To "execute a will" means to sign it in a manner that is legally binding according to the provisions of the testator's (person making the will) state statute. The historical model for U.S. legislation was the English "Statute of Wills," enacted by Parliament in 1540. The Statute of Wills allowed the transfer of land ownership at death, limited royal control, and created the typical modern two witnesses requirement for creating a valid will. A recent Tennessee state court decision determined that a will was invalid because it was not properly executed (In Re Estate of Bill Morris). This comment briefly reviews the Morris decision. Consult an experienced attorney in all will and estate matters.
In a brief and incomplete factual overview, a child of Bill Morris challenged in court the validity of his parent's will. Bill Morris signed his written will properly at the end of the document. However, Tennessee state law, as is typical, additionally requires the signatures on the will itself of two witnesses who do so in the presence of the testator and each other. Tennessee state law allows, but does not require, a notarized "self-proving affidavit" that is signed by the witnesses and attached to the will. A self-proving affidavit is essentially a form of sworn testimony concerning the facts of the testator's will signing that allows the will to be admitted to probate without the witnesses being required to physically appear and testify in court. Most states allow a "self-proving affidavit." The problem with Morris's will was that the witnesses signed the self-proving affidavit but not the will document itself. In other words, the witnesses should have signed twice; both the will itself and the self-proving affidavit.
The Tennessee Court held, quoting prior cases, that the state statute "clearly and unmistakably requires attesting witnesses to sign the will in the presence of the testator and in the presence of each other." The Court was unwilling to combine the affidavit and will (integration) in a manner that would allow the one signature to become a part of the will. Consequently, Bill Morris died without a valid will (intestate).
The Morris decision illustrates a requirement of "strict compliance" with will execution requirements. Some states allow "substantial compliance" and would, under the facts of the Morris case, determine the will to be valid. Substantial compliance is a modern trend; however, state law varies concerning how a valid will is created and one should consult an experienced attorney in a given jurisdiction. For example, simply printing a form and signing it without witnesses is likely not a valid will. While some states recognize a holographic (handwritten) will that is entirely in the handwriting of the testator and signed by her or him, a printed form would not meet these requirements. In like manner, an unsigned handwritten document would not qualify as a will.
Historically and possibly currently in some states, witnesses must hear the testator orally declare that the document that they are witnessing is the testator's will (publication requirement). Additionally, state law may require that the witnesses not inherit any property under the provisions of the will. Witnesses may be required to be above a specified age (14 is typical). Of course, the testator also must be an adult with testamentary capacity (the mental ability to make a will). A very few states may require that three witnesses sign the will. Witnesses typically do not read the will as their focus is on the testator's signature.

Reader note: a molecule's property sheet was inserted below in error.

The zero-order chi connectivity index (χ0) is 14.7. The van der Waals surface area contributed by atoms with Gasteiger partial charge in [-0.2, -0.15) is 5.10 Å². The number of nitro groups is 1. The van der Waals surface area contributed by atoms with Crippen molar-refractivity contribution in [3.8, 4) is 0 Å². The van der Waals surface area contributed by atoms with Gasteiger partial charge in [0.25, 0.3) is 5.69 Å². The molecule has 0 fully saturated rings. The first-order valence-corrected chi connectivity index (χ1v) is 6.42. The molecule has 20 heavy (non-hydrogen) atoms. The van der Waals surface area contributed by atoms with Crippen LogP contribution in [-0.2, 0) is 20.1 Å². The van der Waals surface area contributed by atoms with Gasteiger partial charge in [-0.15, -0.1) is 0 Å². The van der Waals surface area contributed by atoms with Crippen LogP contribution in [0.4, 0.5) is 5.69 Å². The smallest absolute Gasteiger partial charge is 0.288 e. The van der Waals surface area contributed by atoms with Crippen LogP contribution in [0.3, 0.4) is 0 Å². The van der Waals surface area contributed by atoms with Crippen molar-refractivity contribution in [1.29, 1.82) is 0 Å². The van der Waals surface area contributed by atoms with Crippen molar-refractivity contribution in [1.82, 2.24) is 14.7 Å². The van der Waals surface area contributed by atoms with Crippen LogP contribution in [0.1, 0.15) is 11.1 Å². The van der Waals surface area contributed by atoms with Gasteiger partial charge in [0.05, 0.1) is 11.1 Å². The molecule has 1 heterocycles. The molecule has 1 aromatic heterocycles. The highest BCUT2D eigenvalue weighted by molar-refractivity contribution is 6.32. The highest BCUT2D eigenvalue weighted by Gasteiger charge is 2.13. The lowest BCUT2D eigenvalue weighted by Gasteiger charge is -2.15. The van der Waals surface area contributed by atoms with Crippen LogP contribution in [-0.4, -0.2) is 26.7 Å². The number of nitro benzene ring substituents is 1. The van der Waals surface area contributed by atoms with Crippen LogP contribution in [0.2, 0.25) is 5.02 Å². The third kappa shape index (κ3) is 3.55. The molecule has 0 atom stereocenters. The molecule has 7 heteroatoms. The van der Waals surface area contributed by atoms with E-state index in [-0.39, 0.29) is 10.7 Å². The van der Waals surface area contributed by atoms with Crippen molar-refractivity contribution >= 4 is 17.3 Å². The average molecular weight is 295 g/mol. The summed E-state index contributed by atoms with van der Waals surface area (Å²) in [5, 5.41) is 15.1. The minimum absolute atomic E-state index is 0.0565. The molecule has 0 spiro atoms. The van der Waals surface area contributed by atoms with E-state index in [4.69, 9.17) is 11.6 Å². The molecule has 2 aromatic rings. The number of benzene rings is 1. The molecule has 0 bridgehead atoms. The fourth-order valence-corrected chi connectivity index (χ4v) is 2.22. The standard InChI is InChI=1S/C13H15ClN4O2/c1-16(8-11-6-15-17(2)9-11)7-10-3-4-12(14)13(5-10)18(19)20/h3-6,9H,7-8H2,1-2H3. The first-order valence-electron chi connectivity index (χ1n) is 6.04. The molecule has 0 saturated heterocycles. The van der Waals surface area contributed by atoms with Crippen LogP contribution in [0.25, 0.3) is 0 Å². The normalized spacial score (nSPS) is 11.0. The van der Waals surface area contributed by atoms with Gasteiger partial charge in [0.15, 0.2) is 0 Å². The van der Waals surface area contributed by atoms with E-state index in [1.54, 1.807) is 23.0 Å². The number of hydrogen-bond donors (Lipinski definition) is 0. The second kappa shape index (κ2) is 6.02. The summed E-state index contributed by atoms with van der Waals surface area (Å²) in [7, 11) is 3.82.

Some states allow the testator to sign prior to the witnesses and outside of their presence if the testator states to the witnesses when they sign that the document is her or his will. However, a statement made via a telephone call is likely insufficient. The testator and witnesses must be physically together. Other states may mandate that the testator and witnesses all sign at the same time. Conventional wisdom says that the testator, and possibly the witnesses also, should initial each page of the will to reduce a potential assertion that a page has been switched. However, this is not a legal requirement. Some commentators also suggest that the entire will signing ceremony be recorded on video as an additional source of evidence concerning the mental state and competency of the testator. This is not legally required and a testator should consult her or his attorney.
Public policy favors carrying out a competent testator's wishes but under a procedure that reduces the possibility of fraud, duress, or forgery. The required execution procedures additionally impress upon the testator and witnesses that the document is a "will" and not a statement of possible wishes or random thoughts.
If a testator fears that the will might be wrongfully destroyed, it may be possible to leave the signed original with a trusted attorney or place it in a safety deposit box that will have limited access. Recording the will in the public records at a county clerk's office might also be possible if the signatures are notarized. Typically the signatures on the will itself are not notarized. Consult experienced legal counsel. On the other hand, when preparing a new will that is intended to replace an older will, it is a good practice to mention the older will by its date of execution and indicate that it is revoked. This step, while not legally required, avoids confusion concerning the status and validity of the older document.
This comment briefly reviews a single significant court decision and is not intended to provide legal advice. Always consult an experienced attorney in all will and estate matters.